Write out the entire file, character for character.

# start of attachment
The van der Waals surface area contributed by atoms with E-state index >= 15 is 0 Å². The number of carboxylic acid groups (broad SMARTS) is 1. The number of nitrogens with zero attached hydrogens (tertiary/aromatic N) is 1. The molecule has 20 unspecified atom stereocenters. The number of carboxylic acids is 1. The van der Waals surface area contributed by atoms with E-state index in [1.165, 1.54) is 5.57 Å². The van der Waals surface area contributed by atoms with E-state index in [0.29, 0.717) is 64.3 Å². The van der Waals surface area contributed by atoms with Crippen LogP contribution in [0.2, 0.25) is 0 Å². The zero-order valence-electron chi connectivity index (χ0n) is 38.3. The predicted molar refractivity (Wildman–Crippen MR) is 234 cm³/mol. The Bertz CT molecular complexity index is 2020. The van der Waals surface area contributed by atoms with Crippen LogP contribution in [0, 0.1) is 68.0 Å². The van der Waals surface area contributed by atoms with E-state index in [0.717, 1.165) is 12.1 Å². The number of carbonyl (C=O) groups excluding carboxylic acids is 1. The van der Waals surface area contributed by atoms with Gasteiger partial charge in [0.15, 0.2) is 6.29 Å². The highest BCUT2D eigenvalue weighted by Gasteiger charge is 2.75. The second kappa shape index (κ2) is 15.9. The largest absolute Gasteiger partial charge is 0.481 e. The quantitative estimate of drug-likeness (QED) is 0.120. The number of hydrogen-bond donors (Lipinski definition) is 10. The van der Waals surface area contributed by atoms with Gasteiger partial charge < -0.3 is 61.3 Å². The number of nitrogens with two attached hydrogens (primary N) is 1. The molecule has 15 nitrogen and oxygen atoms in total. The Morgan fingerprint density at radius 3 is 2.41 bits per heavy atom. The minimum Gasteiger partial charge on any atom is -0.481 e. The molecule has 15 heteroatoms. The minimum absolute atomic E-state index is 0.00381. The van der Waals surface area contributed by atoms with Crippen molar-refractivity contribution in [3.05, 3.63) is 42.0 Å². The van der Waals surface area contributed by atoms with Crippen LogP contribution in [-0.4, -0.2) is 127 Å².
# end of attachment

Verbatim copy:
The van der Waals surface area contributed by atoms with E-state index >= 15 is 0 Å². The number of carboxylic acid groups (broad SMARTS) is 1. The number of nitrogens with zero attached hydrogens (tertiary/aromatic N) is 1. The molecule has 20 unspecified atom stereocenters. The number of carboxylic acids is 1. The van der Waals surface area contributed by atoms with E-state index in [1.165, 1.54) is 5.57 Å². The van der Waals surface area contributed by atoms with E-state index in [0.29, 0.717) is 64.3 Å². The van der Waals surface area contributed by atoms with Crippen LogP contribution in [0.2, 0.25) is 0 Å². The zero-order valence-electron chi connectivity index (χ0n) is 38.3. The predicted molar refractivity (Wildman–Crippen MR) is 234 cm³/mol. The Bertz CT molecular complexity index is 2020. The van der Waals surface area contributed by atoms with Crippen LogP contribution in [0, 0.1) is 68.0 Å². The van der Waals surface area contributed by atoms with E-state index in [0.717, 1.165) is 12.1 Å². The number of carbonyl (C=O) groups excluding carboxylic acids is 1. The van der Waals surface area contributed by atoms with Gasteiger partial charge in [0.15, 0.2) is 6.29 Å². The highest BCUT2D eigenvalue weighted by Gasteiger charge is 2.75. The second kappa shape index (κ2) is 15.9. The largest absolute Gasteiger partial charge is 0.481 e. The quantitative estimate of drug-likeness (QED) is 0.120. The number of hydrogen-bond donors (Lipinski definition) is 10. The van der Waals surface area contributed by atoms with Gasteiger partial charge < -0.3 is 61.3 Å². The number of nitrogens with two attached hydrogens (primary N) is 1. The molecule has 15 nitrogen and oxygen atoms in total. The Morgan fingerprint density at radius 3 is 2.41 bits per heavy atom. The minimum Gasteiger partial charge on any atom is -0.481 e. The molecule has 15 heteroatoms. The minimum absolute atomic E-state index is 0.00381. The van der Waals surface area contributed by atoms with Crippen molar-refractivity contribution in [3.05, 3.63) is 42.0 Å². The van der Waals surface area contributed by atoms with Crippen LogP contribution in [-0.4, -0.2) is 127 Å².